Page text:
Originally published for Complex on Oct 20, 2020.
In 2012, 200 fast food workers went on strike outside of a McDonald’s on 40th and Madison in Manhattan, demanding fair wages and a union.
In the almost eight years since, much has changed—the flagship Times Square location shuttered in June of 2020, and what was once dismissed as a fringe idea is now a popular national platform, for both Democratic and Republican voters. Seven states (and the District of Columbia), along with 15 cities and counties, passed legislation to gradually increase the wage to $15 an hour—resulting in $78 billion in raises for more than 24 million workers—and the Raise the Wage Act was successfully passed in the House.
Originally posted on Complex October 8th 2020.
2020 has been a year plagued by a lack of clarity and direction, with great loss exacerbated by deep systemic inequalities. The troubling conditions, in America, have been buttressed with recent audio confirming that the executive office knew about the ruinous potential of COVID-19, and willfully misled the public. So far, the death toll from the virus has crossed 200,000. Deep fissures in the country’s fabric have been exposed, revealing the urgence of policy around healthcare, immigration, housing, and policing. Amongst all of the noise, former Secretary of Housing and Urban Development Julián Castro has been at the vanguard, facilitating these conversations on the national stage.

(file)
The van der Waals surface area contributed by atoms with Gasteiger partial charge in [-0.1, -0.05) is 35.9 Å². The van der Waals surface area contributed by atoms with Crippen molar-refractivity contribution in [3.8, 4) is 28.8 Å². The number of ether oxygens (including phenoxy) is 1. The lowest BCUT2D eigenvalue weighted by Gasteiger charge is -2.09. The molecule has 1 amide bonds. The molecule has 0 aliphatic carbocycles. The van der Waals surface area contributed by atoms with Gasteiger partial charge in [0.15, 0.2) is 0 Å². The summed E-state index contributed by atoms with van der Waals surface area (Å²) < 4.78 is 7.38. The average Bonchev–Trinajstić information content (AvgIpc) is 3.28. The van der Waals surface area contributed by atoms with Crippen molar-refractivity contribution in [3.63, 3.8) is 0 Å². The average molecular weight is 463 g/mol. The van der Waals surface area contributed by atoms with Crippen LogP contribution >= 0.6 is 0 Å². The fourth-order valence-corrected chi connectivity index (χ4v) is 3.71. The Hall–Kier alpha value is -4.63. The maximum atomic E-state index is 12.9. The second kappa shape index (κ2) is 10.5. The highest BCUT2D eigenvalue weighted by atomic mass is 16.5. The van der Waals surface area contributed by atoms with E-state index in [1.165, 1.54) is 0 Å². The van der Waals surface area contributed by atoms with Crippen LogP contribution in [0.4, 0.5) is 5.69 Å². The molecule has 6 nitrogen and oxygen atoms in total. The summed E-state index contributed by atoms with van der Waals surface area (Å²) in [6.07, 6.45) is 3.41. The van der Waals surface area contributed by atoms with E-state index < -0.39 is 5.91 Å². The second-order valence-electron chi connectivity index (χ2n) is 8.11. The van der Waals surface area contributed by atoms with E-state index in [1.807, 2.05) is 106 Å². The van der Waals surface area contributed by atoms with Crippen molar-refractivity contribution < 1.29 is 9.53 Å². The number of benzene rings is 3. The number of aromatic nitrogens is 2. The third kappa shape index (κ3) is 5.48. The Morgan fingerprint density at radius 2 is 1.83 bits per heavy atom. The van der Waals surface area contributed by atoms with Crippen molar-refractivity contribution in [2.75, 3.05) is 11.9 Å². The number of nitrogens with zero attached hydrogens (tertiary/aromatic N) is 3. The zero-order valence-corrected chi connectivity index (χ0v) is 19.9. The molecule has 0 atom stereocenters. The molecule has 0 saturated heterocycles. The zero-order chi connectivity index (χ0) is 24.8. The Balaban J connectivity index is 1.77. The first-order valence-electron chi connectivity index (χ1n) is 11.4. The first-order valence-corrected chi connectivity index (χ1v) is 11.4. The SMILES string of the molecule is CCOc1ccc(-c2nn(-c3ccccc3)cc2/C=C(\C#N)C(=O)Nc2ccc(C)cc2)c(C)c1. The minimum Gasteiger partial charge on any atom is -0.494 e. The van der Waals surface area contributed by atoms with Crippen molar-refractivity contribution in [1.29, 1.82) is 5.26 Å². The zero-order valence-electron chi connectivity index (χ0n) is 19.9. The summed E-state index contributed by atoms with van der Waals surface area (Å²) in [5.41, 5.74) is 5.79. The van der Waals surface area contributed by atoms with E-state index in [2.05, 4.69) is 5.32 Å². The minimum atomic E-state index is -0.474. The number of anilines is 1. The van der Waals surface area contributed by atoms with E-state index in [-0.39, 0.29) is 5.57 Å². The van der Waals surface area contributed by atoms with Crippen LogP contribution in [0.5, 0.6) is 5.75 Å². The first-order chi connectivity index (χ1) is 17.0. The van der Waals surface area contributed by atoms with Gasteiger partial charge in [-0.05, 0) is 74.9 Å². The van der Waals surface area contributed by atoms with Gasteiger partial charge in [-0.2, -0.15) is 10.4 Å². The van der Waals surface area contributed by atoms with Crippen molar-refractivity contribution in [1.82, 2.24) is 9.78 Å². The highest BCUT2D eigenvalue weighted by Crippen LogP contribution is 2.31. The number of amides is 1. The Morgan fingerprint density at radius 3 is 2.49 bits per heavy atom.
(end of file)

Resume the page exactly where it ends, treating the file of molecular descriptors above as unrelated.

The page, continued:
Despite not being a front-runner during primary season, Castro has made waves for framing the immigration conversation around policies such as Section 1325 and 287(g), which criminalizes illegal entry and enforces compulsory collaboration with local law enforcement. Castro focuses on repositioning the narrative of the “American Dream” as one that should be reformed and enabled rather than obstructed, considering the amount of national investment in the flawed precept that we are a country built on the backs of immigrants.
Originally published for Complex on. August 28th, 2020
A little over five years have passed since Bree Newsome commanded the nation’s newsfeeds with the insurgent act of stripping the South Carolina State House of its Confederate adornments. Despite a shift in administration, a viral pandemic and media cycles that have wildly accelerated in the wake of record unemployment and quarantine, as Newsome herself does not hesitate to point out, the more things have changed, the more they stay the same. “The system itself is the problem,” she explains. “I don’t think that the existing system can bring solutions because it’s not broken.”
In the time since her arrest, Newsome has remain unbowed, committing to coalition work in her current residence of North Carolina—such as the Housing Justice Coalition in Charlotte and its state-level campaigns such as #NeedAHome2StayAtHome. She continues to use her social and digital platforms to try to effect grassroots disruption. Simultaneously, monuments around the country—Stonewall Jackson in Richmond, Virginia, and Christopher Columbus in Boston, for example—are toppling at a much higher rate than when Newsome initially made headlines. For some, this was a harbinger of an uprising that has yet to fully materialize, while the ever-looming conversation around the November 2020 election casts its shadow over daily protests and steadily increasing unemployment numbers.